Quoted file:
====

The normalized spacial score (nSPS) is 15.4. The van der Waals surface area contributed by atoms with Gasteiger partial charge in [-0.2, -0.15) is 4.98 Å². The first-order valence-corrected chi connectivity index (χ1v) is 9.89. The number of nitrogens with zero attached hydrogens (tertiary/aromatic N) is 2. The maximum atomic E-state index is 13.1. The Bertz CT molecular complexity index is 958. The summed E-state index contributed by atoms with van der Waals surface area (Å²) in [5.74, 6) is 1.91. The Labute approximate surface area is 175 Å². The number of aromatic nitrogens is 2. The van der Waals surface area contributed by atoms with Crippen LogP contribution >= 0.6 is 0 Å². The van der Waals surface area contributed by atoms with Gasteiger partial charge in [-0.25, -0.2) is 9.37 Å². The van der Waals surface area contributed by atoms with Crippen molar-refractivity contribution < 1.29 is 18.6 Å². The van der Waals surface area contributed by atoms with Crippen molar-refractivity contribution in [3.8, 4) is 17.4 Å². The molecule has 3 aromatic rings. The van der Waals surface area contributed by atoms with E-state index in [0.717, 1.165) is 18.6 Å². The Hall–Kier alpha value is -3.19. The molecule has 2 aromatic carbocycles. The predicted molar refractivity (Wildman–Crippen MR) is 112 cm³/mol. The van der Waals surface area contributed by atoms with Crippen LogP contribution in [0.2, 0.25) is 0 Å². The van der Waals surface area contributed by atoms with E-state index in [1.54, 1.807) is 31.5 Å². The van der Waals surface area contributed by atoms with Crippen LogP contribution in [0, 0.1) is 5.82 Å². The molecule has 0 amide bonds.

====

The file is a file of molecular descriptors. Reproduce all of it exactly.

The normalized spacial score (nSPS) is 15.4. The van der Waals surface area contributed by atoms with Gasteiger partial charge in [-0.2, -0.15) is 4.98 Å². The first-order valence-corrected chi connectivity index (χ1v) is 9.89. The number of nitrogens with zero attached hydrogens (tertiary/aromatic N) is 2. The maximum atomic E-state index is 13.1. The Bertz CT molecular complexity index is 958. The summed E-state index contributed by atoms with van der Waals surface area (Å²) in [5.74, 6) is 1.91. The Labute approximate surface area is 175 Å². The number of aromatic nitrogens is 2. The van der Waals surface area contributed by atoms with Crippen LogP contribution >= 0.6 is 0 Å². The van der Waals surface area contributed by atoms with Gasteiger partial charge in [-0.25, -0.2) is 9.37 Å². The van der Waals surface area contributed by atoms with Crippen molar-refractivity contribution < 1.29 is 18.6 Å². The van der Waals surface area contributed by atoms with Crippen molar-refractivity contribution in [3.8, 4) is 17.4 Å². The molecule has 3 aromatic rings. The van der Waals surface area contributed by atoms with E-state index in [0.717, 1.165) is 18.6 Å². The Hall–Kier alpha value is -3.19. The molecule has 2 aromatic carbocycles. The predicted molar refractivity (Wildman–Crippen MR) is 112 cm³/mol. The van der Waals surface area contributed by atoms with Crippen LogP contribution in [0.2, 0.25) is 0 Å². The van der Waals surface area contributed by atoms with E-state index in [1.54, 1.807) is 31.5 Å². The van der Waals surface area contributed by atoms with Crippen LogP contribution in [0, 0.1) is 5.82 Å². The molecule has 0 amide bonds.